A quiet morning No power, no internet Making memories . #HumpDayHaikus (18/52)

A post shared by Michael Kwan (@beyondtherhetoric) on

Recognize Without Judgement

Mindful parenting doesn’t mean that you’re going to be the perfect parent. You won’t be. I guarantee it. What it does mean, though, is being much more conscious of your decisions and aware of what you’re doing.

Think about a time when you got really frustrated at your child. Maybe he refused to get up to go to school and you’re already running late. How did you body react? Perhaps your heartbeat increased, your palms got sweaty, your muscles tensed, and your face felt warm. You may have felt like you were going to blow your lid, like Anger from the movie Inside Out.

We’ve all been there. Emotions are natural. Going back to the first point, take a moment to recognize what your body is doing, but don’t necessarily pass judgement. This way, you’ll be able to recognize these physiological changes the next time it happens too.

Be Fully Present

Deer Lake Park, Burnaby

I’m a full-time freelance writer who works from home. I’m also a full-time stay-at-home dad who, well, dads from home. And then I’ve got all those “adulting” responsibilities as a homeowner, husband, son and active member of society, plus the hobbies I want to explore. It feels like there is never enough time, so I end up trying to squeeze as much as I can into what time I have.

This lends itself to the ultimately counter-productive approach of multitasking. If my daughter is occupying herself for a few minutes, I might reach for my phone to update social media or check email. If I’m driving somewhere, I might play an audiobook or podcast. My mind is always somewhere else, some time else.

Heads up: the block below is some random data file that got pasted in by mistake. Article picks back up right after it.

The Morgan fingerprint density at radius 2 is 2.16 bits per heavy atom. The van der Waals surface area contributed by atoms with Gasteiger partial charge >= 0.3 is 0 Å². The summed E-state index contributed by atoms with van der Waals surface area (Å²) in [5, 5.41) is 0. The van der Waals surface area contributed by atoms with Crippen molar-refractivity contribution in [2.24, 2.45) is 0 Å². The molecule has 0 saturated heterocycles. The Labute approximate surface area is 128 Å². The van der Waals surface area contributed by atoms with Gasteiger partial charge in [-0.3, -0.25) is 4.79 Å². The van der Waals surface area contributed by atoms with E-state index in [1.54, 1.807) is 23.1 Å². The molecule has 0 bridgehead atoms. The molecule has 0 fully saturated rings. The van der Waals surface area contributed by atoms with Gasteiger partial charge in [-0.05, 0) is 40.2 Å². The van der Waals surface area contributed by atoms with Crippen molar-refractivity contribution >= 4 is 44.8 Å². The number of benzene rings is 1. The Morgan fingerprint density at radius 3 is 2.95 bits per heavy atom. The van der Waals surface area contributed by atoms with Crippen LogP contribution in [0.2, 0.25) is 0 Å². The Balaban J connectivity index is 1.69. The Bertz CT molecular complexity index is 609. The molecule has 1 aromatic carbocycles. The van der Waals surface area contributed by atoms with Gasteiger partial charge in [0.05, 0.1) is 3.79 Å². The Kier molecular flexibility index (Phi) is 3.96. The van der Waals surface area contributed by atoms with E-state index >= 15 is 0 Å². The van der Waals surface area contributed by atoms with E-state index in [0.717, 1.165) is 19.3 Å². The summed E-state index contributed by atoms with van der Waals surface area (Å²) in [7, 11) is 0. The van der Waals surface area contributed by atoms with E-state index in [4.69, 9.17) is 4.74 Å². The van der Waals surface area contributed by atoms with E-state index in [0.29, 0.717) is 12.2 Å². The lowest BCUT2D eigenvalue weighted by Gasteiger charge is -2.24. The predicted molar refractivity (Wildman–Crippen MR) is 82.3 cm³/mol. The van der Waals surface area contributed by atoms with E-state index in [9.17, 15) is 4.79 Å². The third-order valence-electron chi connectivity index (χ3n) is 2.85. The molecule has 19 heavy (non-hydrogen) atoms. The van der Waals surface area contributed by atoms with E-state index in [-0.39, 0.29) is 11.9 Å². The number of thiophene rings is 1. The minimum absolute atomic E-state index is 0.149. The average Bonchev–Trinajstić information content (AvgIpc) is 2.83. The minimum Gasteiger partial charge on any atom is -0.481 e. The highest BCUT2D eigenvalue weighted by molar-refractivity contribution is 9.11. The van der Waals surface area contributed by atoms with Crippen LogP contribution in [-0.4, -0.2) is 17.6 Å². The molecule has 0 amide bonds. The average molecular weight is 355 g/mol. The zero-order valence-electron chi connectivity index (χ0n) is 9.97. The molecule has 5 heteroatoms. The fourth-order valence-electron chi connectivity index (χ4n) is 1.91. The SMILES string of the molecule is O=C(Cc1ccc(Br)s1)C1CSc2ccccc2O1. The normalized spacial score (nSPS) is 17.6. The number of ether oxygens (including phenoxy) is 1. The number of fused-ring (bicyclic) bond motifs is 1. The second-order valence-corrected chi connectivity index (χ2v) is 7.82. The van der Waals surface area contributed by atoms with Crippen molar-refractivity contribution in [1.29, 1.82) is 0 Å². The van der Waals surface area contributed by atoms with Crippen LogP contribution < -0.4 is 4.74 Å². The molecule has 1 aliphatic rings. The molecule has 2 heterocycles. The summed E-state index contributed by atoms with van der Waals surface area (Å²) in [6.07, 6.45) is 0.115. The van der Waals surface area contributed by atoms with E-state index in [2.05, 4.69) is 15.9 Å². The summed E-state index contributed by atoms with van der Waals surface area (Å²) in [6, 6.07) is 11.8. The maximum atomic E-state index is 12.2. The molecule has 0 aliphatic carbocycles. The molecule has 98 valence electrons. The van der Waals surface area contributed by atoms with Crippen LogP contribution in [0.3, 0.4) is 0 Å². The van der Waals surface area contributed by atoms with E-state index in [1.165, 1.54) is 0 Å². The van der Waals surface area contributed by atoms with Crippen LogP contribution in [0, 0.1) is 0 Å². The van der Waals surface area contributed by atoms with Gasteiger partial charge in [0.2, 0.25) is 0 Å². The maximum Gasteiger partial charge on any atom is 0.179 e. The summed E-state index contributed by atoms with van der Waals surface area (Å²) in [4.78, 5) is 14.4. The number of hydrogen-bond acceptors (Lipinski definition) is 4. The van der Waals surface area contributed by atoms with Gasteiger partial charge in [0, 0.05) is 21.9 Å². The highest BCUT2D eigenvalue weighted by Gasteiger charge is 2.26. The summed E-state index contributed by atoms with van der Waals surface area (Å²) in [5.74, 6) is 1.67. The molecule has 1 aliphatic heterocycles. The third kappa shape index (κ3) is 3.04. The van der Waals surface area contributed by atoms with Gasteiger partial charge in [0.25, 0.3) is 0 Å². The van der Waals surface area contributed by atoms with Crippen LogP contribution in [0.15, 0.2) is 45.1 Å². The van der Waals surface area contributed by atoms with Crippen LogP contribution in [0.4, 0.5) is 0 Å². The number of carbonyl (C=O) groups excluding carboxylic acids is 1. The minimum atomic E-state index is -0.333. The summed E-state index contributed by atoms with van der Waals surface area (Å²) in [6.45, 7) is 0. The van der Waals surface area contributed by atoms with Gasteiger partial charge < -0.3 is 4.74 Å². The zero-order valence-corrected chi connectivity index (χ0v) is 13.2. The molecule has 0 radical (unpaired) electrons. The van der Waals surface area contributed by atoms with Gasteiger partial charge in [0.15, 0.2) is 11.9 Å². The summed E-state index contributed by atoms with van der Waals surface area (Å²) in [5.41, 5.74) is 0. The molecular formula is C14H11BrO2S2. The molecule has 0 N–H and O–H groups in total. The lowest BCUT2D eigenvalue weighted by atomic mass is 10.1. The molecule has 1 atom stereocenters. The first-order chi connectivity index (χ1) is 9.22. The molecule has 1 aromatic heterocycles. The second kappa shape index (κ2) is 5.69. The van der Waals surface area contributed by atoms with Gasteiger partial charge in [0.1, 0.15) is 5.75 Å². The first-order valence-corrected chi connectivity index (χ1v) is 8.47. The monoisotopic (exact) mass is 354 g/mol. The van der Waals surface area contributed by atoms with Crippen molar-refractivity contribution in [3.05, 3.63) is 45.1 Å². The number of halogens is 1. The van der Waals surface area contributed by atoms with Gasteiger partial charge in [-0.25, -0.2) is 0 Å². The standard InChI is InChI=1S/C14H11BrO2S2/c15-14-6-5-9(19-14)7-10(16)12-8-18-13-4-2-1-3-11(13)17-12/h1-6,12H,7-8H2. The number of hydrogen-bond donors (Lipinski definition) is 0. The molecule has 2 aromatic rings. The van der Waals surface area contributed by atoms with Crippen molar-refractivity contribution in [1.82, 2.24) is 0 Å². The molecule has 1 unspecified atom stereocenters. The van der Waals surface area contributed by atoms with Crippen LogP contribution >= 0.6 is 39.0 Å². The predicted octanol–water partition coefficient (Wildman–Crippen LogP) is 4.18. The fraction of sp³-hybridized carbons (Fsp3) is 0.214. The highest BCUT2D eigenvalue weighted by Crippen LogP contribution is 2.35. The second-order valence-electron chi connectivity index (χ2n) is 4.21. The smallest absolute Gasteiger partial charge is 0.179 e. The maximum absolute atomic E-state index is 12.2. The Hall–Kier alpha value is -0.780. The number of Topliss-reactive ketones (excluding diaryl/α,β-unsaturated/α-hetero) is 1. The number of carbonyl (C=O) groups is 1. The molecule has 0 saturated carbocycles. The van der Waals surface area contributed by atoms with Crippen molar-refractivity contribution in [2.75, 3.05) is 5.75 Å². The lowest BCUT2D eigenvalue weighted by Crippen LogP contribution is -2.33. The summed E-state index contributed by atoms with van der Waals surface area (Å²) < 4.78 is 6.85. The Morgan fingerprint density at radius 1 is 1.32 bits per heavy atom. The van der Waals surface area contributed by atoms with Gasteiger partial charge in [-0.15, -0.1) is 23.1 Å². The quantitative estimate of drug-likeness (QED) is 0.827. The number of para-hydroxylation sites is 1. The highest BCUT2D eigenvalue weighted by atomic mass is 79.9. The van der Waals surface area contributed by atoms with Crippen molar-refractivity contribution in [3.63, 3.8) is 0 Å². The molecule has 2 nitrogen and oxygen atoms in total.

To be mindful, however, is to be present in the moment. Fully. And this takes a conscious effort. When we went to Deer Lake Park (above) last week, I told myself that work can wait. While I snapped a few photos (I couldn’t help myself), I avoided checking email or doing other “work” things on my phone. I wanted to “be there” for her. Fully.

Accept That Good Enough Is Good Enough

In a professional context, sometimes we have to accept that done is better than perfect. In the context of raising a kid, we also have to recognize and accept that we can’t be perfect. It’s an unrealistic and ultimately unattainable standard, because we’re all going to fail or come up short now and then.

Regardless of our best intentions, we’ll lose our cool. We’ll turn to fast food or a frozen meal, because we just don’t have the energy or mental capacity to prepare a nutritious dinner from scratch. Yes, I can feel like I’m a bad dad. Truthfully, I’m probably more like the world’s most okayest dad. And that’s okay too.

We’re all perfectly imperfect and our kids need to see that. They need to see how we navigate and manage our imperfections and shortcomings, because they too can learn how to do the same.

This is all easier said than done. Believe me, I know. But if we all put in the effort to practice mindful parenting, our kids will be better off for it now and in the long run.